High SWR- Help!

smcclellan06

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Hey guys, I seem to be having some issues with my antenna setup on my FJ cruiser. I’m currently using about 6’ of LMR240UF from my mobile radio (Motorola XPR5550e) and at the other end is a Diamond Antenna dual band SG7900ANMO. I also purchased a PCTEL Maxrad MWU4505S 1/4 wave UHF antenna that I plan on mounting on the roof solely for that Motorola radio and only using the Diamond dual band antenna for a kenwood portable radio. The issue I’m having is that I’m getting high SWR readings with both antennas on frequencies around 46MHZ such as an FRS channel. When I test the SWR on an amateur radio band such as 448.301, my SWR goes down to 1.2 or less. I’m kind of at a loss because I feel like I should have a better SWR on the FRS/GMRS/ business frequencies, especially on the PCTEL Maxrad MWU4505S because I picked that antenna because of the frequency range which is 440-480MHz.
The first set of photos are readings taken with the Diamond SG7900ANMO:
89815
89816
And these other 2 photos below are from the PCTEL Maxrad MWU4505S:
89817
89818
Does anyone have any insight on this? Maybe I’m using a cheap/crappy SWR meter?
 

K4EET

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mmckenna

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1/4 wave antennas are quite broad banded. On UHF, you should have pretty low SWR from the 70cm band up to GMRS.
2.0:1 isn't 'bad', but you can likely do a bit better.

Your mounting location/method may be playing into this. How and where is the antenna mounted?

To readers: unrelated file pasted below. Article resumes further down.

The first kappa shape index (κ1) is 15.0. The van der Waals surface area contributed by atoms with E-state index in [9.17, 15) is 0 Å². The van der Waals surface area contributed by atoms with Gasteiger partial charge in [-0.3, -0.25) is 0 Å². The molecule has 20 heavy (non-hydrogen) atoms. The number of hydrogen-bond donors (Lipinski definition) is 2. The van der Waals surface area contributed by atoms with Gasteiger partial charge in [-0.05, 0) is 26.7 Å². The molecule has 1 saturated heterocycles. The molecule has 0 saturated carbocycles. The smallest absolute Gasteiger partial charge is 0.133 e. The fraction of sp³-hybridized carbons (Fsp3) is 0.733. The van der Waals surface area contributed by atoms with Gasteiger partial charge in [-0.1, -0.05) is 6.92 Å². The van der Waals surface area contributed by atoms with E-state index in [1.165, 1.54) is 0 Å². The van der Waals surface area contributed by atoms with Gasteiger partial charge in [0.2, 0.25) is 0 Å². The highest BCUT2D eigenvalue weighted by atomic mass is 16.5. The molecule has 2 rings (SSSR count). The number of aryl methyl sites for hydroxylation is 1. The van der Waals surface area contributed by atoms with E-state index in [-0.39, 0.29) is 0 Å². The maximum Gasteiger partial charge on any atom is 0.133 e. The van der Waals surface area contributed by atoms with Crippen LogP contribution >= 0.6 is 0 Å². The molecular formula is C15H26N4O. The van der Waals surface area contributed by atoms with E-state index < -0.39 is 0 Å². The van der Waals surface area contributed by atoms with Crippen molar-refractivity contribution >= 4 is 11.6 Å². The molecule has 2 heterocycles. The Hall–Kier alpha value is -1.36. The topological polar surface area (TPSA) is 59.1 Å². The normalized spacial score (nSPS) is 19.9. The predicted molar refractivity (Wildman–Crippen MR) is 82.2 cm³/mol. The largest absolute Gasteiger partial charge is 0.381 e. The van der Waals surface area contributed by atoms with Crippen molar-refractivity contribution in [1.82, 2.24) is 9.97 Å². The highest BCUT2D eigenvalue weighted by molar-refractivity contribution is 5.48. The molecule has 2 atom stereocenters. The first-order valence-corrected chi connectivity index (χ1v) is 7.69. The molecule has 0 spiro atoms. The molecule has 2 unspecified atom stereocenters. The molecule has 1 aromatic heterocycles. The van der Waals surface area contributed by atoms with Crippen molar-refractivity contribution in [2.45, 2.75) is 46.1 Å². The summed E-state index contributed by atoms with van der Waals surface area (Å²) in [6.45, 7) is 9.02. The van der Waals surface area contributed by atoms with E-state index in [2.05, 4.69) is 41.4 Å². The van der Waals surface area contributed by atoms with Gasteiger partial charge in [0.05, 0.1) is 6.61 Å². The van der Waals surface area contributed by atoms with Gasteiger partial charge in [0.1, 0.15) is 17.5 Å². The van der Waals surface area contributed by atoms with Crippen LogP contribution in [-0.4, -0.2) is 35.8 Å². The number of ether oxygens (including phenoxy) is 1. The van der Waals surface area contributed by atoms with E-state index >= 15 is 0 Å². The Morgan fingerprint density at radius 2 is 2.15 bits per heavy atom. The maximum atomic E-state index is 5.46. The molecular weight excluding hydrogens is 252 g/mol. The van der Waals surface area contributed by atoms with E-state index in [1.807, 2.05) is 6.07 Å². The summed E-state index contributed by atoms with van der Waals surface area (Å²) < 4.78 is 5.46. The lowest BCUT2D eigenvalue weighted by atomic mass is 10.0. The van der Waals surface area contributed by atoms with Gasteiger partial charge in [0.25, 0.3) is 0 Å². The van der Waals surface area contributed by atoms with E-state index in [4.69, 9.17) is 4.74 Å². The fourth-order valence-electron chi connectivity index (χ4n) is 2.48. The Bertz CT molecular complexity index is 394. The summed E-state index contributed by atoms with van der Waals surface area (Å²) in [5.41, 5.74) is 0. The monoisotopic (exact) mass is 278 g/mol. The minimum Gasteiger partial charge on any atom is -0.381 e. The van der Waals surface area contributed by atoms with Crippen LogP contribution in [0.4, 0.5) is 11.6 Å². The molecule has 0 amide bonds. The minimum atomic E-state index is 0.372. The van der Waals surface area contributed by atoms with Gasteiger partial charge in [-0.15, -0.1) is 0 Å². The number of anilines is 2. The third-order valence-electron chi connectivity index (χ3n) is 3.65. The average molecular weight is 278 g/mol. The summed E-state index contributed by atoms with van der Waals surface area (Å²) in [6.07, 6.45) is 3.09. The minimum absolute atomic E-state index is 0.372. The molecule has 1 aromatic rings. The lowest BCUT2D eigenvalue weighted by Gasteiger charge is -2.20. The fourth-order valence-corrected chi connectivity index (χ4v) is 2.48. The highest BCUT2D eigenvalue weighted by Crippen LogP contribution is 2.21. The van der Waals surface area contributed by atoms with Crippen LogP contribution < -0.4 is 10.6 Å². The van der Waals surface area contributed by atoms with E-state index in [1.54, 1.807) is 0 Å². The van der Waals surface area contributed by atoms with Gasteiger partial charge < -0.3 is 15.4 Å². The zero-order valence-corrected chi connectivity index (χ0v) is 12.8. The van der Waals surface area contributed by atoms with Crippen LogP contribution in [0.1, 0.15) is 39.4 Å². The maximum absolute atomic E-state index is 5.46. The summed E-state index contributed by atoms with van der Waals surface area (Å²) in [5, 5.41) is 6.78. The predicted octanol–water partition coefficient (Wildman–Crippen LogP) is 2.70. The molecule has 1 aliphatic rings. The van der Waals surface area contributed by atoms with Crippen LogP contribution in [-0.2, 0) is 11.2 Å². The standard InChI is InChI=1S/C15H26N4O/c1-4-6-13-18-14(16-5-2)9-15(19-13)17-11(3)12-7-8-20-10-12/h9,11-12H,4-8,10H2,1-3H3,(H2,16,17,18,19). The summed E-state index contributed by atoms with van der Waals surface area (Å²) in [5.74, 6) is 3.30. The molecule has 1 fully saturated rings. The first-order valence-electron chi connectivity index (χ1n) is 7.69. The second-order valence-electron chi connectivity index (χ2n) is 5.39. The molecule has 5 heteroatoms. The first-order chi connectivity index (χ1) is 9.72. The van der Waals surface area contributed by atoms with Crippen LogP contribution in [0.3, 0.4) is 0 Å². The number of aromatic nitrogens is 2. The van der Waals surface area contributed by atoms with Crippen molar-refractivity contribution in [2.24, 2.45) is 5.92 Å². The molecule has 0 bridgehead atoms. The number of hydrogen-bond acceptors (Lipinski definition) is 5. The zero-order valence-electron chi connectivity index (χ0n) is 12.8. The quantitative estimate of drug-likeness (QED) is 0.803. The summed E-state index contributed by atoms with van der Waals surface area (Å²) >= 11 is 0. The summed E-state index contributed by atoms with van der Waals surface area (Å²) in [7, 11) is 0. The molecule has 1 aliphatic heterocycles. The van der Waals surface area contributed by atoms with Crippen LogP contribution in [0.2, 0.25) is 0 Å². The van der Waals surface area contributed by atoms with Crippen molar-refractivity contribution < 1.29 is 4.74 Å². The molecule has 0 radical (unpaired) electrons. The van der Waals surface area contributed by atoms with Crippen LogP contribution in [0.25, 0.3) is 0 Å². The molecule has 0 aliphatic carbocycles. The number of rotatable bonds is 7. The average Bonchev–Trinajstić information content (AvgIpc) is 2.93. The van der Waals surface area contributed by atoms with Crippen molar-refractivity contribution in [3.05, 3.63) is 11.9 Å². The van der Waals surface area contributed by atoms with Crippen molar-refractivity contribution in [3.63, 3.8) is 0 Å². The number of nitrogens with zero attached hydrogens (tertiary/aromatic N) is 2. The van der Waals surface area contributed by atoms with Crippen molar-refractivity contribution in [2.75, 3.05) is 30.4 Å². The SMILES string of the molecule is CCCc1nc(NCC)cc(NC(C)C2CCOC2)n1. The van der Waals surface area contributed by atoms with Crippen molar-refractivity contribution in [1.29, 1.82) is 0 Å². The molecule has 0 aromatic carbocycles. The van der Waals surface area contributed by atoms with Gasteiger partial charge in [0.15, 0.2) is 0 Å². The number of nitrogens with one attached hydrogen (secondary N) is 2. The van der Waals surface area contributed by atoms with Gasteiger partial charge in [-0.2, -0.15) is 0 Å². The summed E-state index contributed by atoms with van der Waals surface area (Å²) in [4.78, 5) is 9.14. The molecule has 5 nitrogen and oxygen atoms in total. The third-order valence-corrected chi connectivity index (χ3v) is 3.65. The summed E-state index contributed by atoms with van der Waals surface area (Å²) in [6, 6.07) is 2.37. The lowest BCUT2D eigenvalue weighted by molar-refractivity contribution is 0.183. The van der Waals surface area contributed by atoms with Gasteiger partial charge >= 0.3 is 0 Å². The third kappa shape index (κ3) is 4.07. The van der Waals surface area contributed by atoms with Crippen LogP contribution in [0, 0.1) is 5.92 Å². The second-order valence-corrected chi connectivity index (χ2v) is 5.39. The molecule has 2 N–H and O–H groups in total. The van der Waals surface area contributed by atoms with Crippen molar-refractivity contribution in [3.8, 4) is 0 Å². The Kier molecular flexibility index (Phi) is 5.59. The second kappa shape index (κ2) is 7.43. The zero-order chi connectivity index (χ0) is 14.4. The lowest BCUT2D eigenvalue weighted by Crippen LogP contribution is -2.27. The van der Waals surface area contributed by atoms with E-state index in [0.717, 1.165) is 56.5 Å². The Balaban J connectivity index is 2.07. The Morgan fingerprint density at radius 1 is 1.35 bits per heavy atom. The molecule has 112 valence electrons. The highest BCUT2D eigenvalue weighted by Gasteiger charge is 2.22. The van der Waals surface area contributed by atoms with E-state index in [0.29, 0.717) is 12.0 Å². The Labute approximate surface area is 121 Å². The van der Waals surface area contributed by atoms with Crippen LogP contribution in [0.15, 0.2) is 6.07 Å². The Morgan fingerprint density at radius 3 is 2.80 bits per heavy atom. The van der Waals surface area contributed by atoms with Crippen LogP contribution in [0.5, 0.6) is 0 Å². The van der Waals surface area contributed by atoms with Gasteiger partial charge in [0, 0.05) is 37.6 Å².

prcguy

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Sounds like the antenna(s) are a little long for 467MHz and just about right for 448MHz. I would trim them a little at a time to balance the SWR between the two extreme freqs and you may get around 1.5:1 on both amateur and GMRS when your done. Otherwise I agree a 2:1 match is not terrible and should not hurt anything.
 

K9DWB

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Generically speaking from my days in hooking up CBs in the trucks I drove, and if I have it right, a high SWR on a higher frequency but low/good SWR on a lower frequency would/should mean the antenna needs to be shorter. If the antenna is adjustable that's one option.

I also think defining a "working" SWR is somewhat dependant on the equipment you use. Specifically the radio. Some radios are fine on a SWR that's a bit higher while radio x y or z may not be OK with it. What I mean is radio x may be fine with an SWR at or around 2:1 but radio y or z won't tolerate it. And I always believed that all parts counted when it comes to the SWR; radio, antenna, mount, cable and location. Final thought, check the antenna mount ground. Make certain it's grounding well. Things change so checking it again never hurts.
 

mmckenna

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Commercial radios, like the Motorola the OP was referring to, will do just fine with a higher SWR. Commercial radios have a high SWR monitoring circuit that will start reducing transmitted RF power if the SWR goes high to prevent any damage.

You are correct on your length vs. resonate frequency statement. In the case of the OP, the antenna is showing a lower SWR on the lower frequencies (70cm band) and higher on the higher frequencies (GMRS channels). That would indicate the antenna is too long for the given application. The Diamond antenna should be designed to work best on the 70cm band, so as it stands, the higher SWR on the GMRS frequencies would be expected. One could shorten the antenna to 'split the difference' and achieve a lower SWR on GMRS and a bit higher/tolerable SWR on the 70cm band. But it sounds like the OP is going to keep the Diamond antenna for just amateur radio use.

The 1/4 wave antenna, if mounted/installed properly, should show a pretty low SWR across the 70cm and GMRS frequencies. It seems to be doing that, a bit better towards the lower end, which suggests it is either a bit too long, or it's a mounting/ground plane/too close to something reflective situation. I'd expect the 1/4 wave to perform a bit better than it is, but the shown SWR isn't an issue and would be totally acceptable.
 
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